By Delaney Brown
By day, Tim Curran is the CEO of a nonprofit dedicated to promoting the role of distributors in a healthy technological economy, but by night, he teaches a small group of Master of Business Administration students about the role of managers in the workplace.
For some it might be hard to square the professional world with the academic, but for Curran, the relationship is natural.
The 65-year-old spent most of his professional life working among technology giants like Panasonic and Tech Data becoming CEO of the Global Technology Distribution Council and beginning a second career as a professor.
He sees a lot of lessons that transfer between the two worlds and often uses his personal experiences to bring some of the classroom lessons to life.
When Curran was 18, he decided to spend a year studying in Japan. As he flew into a gray and rainy Tokyo and then stepped out into an airport surrounded by an unfamiliar language and culture, Curran knew he needed to expand his worldview.
He was ravenous. He read everything he could about the history and culture of Japan. He became fluent in Japanese.
He took the time to understand the way the Japanese do things.
“Japan has a very different social structure,” said Curran. “Every country has its positives and negatives, but one of the things the Japanese do really well is developing their teams. They see longevity as a priority and put an enormous amount of effort into building and maintaining their teams.”
Curran said that his biggest takeaway from Japan was an appreciation for learning from different perspectives.
It’s a lesson he never would have had if he learned solely from U.S. business practices. That lesson is something he wants to pass on to his students.
Curran, an adjunct professor, co-teaches a class on social issues in management every spring with retired Marine Col. Mike Brassaw. The setup of the class is matched in the way they dive into the material.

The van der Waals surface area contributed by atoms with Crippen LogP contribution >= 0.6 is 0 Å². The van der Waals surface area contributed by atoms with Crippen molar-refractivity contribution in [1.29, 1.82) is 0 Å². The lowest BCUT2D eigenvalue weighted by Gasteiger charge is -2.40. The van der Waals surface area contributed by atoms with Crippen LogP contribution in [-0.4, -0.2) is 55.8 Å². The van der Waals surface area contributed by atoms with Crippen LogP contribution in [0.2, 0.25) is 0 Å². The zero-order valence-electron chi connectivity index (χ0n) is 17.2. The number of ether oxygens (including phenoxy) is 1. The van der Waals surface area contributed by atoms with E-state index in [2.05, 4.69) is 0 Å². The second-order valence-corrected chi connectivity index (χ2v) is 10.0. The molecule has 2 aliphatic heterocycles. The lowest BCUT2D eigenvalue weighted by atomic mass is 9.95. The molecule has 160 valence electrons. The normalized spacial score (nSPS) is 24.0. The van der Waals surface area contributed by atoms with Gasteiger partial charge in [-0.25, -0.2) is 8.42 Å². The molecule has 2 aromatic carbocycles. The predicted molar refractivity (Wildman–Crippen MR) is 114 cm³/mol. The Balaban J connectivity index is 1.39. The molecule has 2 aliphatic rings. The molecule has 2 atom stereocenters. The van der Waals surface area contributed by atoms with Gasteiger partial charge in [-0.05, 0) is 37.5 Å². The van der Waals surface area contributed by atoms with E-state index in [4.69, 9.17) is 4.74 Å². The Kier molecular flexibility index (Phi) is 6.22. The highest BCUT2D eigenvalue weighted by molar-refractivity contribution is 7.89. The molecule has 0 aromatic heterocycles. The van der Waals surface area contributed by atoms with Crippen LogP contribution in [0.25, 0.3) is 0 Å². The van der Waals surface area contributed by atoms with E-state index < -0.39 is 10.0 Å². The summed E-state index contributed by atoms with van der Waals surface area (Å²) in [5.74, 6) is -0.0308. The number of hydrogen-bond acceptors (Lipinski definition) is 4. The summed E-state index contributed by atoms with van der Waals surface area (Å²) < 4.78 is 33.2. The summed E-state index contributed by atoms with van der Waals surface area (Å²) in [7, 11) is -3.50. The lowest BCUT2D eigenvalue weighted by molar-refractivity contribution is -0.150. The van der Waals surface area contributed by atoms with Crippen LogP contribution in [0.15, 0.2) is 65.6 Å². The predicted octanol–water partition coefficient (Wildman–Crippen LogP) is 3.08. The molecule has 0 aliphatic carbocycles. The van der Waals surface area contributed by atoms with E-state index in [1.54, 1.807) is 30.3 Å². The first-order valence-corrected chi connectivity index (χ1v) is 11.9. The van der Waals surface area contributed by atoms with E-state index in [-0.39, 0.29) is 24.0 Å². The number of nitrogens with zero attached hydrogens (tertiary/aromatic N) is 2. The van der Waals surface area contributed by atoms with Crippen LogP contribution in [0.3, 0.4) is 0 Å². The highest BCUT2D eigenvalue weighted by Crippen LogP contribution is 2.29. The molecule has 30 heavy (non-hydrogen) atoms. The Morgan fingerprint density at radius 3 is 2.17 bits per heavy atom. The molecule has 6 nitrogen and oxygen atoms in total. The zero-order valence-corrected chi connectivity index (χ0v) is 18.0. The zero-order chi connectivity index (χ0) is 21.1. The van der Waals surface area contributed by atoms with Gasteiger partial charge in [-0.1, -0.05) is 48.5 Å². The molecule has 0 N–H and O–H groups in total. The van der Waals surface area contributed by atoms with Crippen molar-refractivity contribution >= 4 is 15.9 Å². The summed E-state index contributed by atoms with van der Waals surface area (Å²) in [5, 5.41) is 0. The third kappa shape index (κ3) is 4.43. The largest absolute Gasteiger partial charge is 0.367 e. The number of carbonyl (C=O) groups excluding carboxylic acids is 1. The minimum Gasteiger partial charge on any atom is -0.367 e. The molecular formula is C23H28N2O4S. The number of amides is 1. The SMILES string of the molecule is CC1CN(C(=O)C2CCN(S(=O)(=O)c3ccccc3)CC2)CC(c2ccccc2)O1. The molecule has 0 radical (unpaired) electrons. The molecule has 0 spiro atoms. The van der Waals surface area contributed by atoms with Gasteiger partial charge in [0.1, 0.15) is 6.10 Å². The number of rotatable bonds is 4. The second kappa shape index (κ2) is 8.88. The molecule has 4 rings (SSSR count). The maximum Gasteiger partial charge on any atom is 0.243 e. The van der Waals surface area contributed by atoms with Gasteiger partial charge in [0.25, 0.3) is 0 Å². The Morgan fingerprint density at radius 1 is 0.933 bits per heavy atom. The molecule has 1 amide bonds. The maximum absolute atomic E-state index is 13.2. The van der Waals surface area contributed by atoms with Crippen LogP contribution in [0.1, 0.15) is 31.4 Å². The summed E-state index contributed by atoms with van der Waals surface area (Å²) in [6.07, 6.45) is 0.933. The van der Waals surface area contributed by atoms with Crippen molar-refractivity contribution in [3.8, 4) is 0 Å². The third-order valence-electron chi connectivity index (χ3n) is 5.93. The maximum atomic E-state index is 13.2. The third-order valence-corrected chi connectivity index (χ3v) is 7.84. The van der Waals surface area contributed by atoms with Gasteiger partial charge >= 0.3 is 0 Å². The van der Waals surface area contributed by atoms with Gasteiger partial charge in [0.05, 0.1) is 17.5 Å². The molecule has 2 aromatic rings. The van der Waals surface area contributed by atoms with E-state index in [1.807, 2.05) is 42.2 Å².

Each week students are expected to read five to seven articles from the New York Times or Wall Street Journal and then come prepared to discuss the topics they studied.
“Each student has an interesting perspective,” Curran said, “That’s why I put them in groups. I want them to know each other and feel engaged, like they’re part of a team.”
A lot of Curran’s focus is on helping students gain a global perspective. It’s important for him that students are cognizant and receptive to new approaches and techniques.
Each week he divides his class into two teams, each are tasked with presenting and discussing a social issue, but one group explores this issue from a domestic perspective while the other offers an international point of view.
“It exposes students to new ideas and shows them how we can leverage them in the U.S.,” Curran said.
It’s an important issue for Curran; He knows firsthand how helpful outside perspectives can be.
“The world is changing so rapidly that you have to have the ability to continue to learn,” Curran said. “Even if you can do your job today, you won’t be able to do it down the road.”
Pictured Above:Tim Curran, an adjunct professor since 2004, credits his life-long love of learning for his success in the business world. Courtesy of USFSP